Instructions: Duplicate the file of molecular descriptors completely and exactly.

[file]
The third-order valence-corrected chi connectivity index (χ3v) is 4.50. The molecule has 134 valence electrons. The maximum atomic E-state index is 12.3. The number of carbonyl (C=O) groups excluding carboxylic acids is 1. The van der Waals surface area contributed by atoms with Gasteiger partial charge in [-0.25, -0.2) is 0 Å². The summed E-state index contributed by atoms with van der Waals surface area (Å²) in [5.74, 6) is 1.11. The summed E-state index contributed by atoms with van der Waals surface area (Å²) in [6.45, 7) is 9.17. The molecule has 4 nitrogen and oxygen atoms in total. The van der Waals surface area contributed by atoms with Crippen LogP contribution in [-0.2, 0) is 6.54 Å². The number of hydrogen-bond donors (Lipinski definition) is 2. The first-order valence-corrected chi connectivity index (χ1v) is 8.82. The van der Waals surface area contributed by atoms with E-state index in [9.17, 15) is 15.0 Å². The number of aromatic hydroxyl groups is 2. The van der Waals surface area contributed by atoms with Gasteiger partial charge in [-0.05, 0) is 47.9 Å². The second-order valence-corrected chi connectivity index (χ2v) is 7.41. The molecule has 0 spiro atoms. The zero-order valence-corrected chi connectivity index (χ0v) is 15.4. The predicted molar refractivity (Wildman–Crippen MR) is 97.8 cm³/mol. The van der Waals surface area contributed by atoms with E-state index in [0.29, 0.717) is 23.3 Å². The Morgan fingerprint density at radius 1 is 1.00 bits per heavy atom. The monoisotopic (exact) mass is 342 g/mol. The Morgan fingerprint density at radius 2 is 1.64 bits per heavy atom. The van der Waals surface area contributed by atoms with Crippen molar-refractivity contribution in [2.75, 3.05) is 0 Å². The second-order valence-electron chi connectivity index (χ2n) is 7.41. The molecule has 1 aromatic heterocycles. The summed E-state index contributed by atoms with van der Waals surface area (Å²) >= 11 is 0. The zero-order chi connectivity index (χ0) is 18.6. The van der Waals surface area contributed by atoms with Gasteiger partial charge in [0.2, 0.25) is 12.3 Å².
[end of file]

The third-order valence-corrected chi connectivity index (χ3v) is 4.50. The molecule has 134 valence electrons. The maximum atomic E-state index is 12.3. The number of carbonyl (C=O) groups excluding carboxylic acids is 1. The van der Waals surface area contributed by atoms with Gasteiger partial charge in [-0.25, -0.2) is 0 Å². The summed E-state index contributed by atoms with van der Waals surface area (Å²) in [5.74, 6) is 1.11. The summed E-state index contributed by atoms with van der Waals surface area (Å²) in [6.45, 7) is 9.17. The molecule has 4 nitrogen and oxygen atoms in total. The van der Waals surface area contributed by atoms with Crippen LogP contribution in [-0.2, 0) is 6.54 Å². The number of hydrogen-bond donors (Lipinski definition) is 2. The first-order valence-corrected chi connectivity index (χ1v) is 8.82. The van der Waals surface area contributed by atoms with E-state index in [9.17, 15) is 15.0 Å². The number of aromatic hydroxyl groups is 2. The van der Waals surface area contributed by atoms with Gasteiger partial charge in [-0.05, 0) is 47.9 Å². The second-order valence-corrected chi connectivity index (χ2v) is 7.41. The molecule has 0 spiro atoms. The zero-order valence-corrected chi connectivity index (χ0v) is 15.4. The predicted molar refractivity (Wildman–Crippen MR) is 97.8 cm³/mol. The van der Waals surface area contributed by atoms with E-state index in [0.29, 0.717) is 23.3 Å². The Morgan fingerprint density at radius 1 is 1.00 bits per heavy atom. The monoisotopic (exact) mass is 342 g/mol. The Morgan fingerprint density at radius 2 is 1.64 bits per heavy atom. The van der Waals surface area contributed by atoms with Crippen molar-refractivity contribution in [2.75, 3.05) is 0 Å². The second-order valence-electron chi connectivity index (χ2n) is 7.41. The molecule has 1 aromatic heterocycles. The summed E-state index contributed by atoms with van der Waals surface area (Å²) >= 11 is 0. The zero-order chi connectivity index (χ0) is 18.6. The van der Waals surface area contributed by atoms with Gasteiger partial charge in [0.2, 0.25) is 12.3 Å².